The lack of police accountability is very much institutionalized. Many police unions have negotiated contracts that stymie any citizen complaints and keep cases hidden. Floyd’s killer had skated through seventeen previous charges of misconduct. New York is currently wrestling over a section of law, 50-a, that’s been read to bar public disclosure of police disciplinary proceedings.

Of course we still have constitutional rights. Like the Fourth Amendment’s prohibiting “unreasonable searches and seizures.” But courts have made this virtually a dead letter, allowing police to confiscate property on mere suspicion of criminality, no proof needed. Police departments have exploited this, using such confiscations to pad their budgets — helping to acquire the military style equipment mentioned.

Indeed,The Economist recently quoted an appellate court decision dismissing a lawsuit against cops accused of simply stealing hundreds of thousands in cash and rare coins while enforcing a search warrant — because “there was no clearly established law holding that officers violate the Fourth or 14th Amendment when they [thusly] steal property [!]” (My exclamation point.) Law and order??

Yes, we need police to deal with lawbreaking (other than their own). But we give policemen a far larger societal role than that, making them ubiquitous trouble-shooters. Providing security in schools, monitoring the polls in elections, directing traffic, dealing with accidents, with the homeless, responding to people’s mental health crises, domestic disputes, drug problems, etc. The Economist quotes Alex Vitale, a professor and “defunding” advocate: “Policing is about use of force. It should be a last resort . . . We don’t want another meeting with police. We want them out of our lives.”

A lot of those functions we give police would be better assigned to non-uniformed — and non-armed — specialist civil servants, trained for all those tasks (which the police in fact mostly are not). Such mission reconfiguration is what “defund” really seeks. And Camden, NJ, is an example showing how to do it. They abolished their police department and built a new and different one from scratch. In a radio interview, their former police chief explained that Camden had one of the nation’s worst crime problems. Cops were doing the standard things, and it wasn’t working. Lots of arrests only made way for more crime while exacerbating the victimization of local residents. He said the police were operating like an alien force with no legitimacy, lacking the people’s consent. The new and different approach proved far more effective. Crimes dropped dramatically, and a far higher percentage were solved, because the population started cooperating with the police instead of seeing them as enemies.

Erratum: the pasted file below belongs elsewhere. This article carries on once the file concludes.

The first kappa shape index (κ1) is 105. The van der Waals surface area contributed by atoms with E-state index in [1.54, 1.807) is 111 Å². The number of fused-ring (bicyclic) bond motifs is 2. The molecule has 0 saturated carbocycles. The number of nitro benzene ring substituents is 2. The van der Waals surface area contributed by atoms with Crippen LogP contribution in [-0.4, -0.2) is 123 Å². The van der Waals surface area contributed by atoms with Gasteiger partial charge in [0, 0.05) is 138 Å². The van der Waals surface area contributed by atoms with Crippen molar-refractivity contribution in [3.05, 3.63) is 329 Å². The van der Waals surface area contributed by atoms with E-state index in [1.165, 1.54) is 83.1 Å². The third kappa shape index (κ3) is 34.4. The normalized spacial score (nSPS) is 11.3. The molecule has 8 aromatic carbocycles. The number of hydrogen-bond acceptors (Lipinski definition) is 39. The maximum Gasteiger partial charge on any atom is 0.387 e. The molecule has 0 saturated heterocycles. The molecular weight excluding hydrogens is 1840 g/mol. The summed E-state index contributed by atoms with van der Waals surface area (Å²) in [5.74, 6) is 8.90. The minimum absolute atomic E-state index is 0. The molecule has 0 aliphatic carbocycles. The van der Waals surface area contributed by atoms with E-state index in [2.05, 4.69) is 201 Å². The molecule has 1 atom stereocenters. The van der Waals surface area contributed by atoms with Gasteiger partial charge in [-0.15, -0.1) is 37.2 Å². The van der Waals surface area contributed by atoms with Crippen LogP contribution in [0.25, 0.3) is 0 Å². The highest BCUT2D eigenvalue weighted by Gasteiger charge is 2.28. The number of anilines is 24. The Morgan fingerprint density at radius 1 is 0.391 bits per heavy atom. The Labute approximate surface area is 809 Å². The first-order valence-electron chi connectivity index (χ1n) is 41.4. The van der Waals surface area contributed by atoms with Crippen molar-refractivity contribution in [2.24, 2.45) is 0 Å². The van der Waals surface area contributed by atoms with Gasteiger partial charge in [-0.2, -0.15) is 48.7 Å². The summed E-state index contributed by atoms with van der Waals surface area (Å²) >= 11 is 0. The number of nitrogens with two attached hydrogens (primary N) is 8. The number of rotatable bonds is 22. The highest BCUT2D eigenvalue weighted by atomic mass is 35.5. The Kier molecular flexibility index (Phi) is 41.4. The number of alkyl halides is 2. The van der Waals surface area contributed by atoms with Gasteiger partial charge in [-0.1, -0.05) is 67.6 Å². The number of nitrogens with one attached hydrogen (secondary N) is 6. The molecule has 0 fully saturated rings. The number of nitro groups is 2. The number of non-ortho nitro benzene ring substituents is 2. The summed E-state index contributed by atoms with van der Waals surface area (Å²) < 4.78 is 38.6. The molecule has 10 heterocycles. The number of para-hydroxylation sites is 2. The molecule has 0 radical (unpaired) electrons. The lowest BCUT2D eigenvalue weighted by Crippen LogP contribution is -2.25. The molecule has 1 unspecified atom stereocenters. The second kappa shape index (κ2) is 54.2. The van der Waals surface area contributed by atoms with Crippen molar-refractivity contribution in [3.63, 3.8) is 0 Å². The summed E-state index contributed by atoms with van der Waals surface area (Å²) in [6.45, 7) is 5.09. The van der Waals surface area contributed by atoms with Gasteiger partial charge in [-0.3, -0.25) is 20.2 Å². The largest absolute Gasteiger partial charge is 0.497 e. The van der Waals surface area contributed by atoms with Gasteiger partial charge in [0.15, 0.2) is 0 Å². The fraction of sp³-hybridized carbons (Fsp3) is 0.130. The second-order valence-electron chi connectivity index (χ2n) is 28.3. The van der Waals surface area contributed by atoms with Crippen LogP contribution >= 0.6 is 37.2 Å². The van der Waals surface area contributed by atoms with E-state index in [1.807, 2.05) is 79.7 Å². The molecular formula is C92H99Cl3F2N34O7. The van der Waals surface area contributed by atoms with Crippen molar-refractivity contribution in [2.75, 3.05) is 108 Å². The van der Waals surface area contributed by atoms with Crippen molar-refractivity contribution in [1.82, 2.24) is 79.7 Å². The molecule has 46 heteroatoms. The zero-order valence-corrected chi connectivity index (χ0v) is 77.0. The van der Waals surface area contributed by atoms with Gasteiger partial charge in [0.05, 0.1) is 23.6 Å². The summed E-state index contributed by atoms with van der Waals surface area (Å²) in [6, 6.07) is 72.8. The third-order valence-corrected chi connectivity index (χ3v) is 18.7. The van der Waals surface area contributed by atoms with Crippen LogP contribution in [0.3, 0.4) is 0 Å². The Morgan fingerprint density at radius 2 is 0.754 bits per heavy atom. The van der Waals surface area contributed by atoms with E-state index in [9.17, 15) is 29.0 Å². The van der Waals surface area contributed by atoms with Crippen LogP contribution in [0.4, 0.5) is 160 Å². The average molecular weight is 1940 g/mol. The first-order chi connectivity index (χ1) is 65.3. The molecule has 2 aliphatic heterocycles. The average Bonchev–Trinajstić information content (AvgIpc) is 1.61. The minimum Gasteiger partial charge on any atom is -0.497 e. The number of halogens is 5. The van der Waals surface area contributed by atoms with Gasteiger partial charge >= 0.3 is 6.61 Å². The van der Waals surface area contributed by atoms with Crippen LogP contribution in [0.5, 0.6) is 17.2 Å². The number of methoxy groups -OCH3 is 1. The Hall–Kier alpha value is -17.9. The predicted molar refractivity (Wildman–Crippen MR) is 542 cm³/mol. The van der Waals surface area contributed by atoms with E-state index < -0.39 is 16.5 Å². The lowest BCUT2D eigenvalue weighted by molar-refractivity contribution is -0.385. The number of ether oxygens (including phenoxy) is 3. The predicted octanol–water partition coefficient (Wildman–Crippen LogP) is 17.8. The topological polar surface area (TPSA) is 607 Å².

The Economist also points out that while so many aspects of American society are pervasively regulated by laws and rules, this is not generally true of police forces, who are mostly left to regulate themselves. Really not a good idea when we’ve given them weapons. States and localities must grapple with this and legislate clear rules governing police activities. That is, subject the police to law and order.

Such rules might include, say, do not keep your knee on the neck of a man in handcuffs on the ground until he’s dead.

Save America: Boycott Fox advertisers

June 8, 2020

America is in deep trouble. The glue holding it together is dissolving. To say we’re divided into mutually hostile tribes is stating the obvious. But it’s not just differences of opinion. That you’ll always have in a vibrant democracy. What we’ve got are two tribes inhabiting very different realities.

I’ve written (in 2013) of my “ideology of reality.” That means one’s opinions being shaped by reality — as opposed to letting your opinions shape the reality you see. Applying that, I can see one of our conflicting tribal realities is basically true and the other is false. Tellingly, the latter is that embraced by what was previously my own tribe. The reality I saw changed my opinion. That’s objectivity.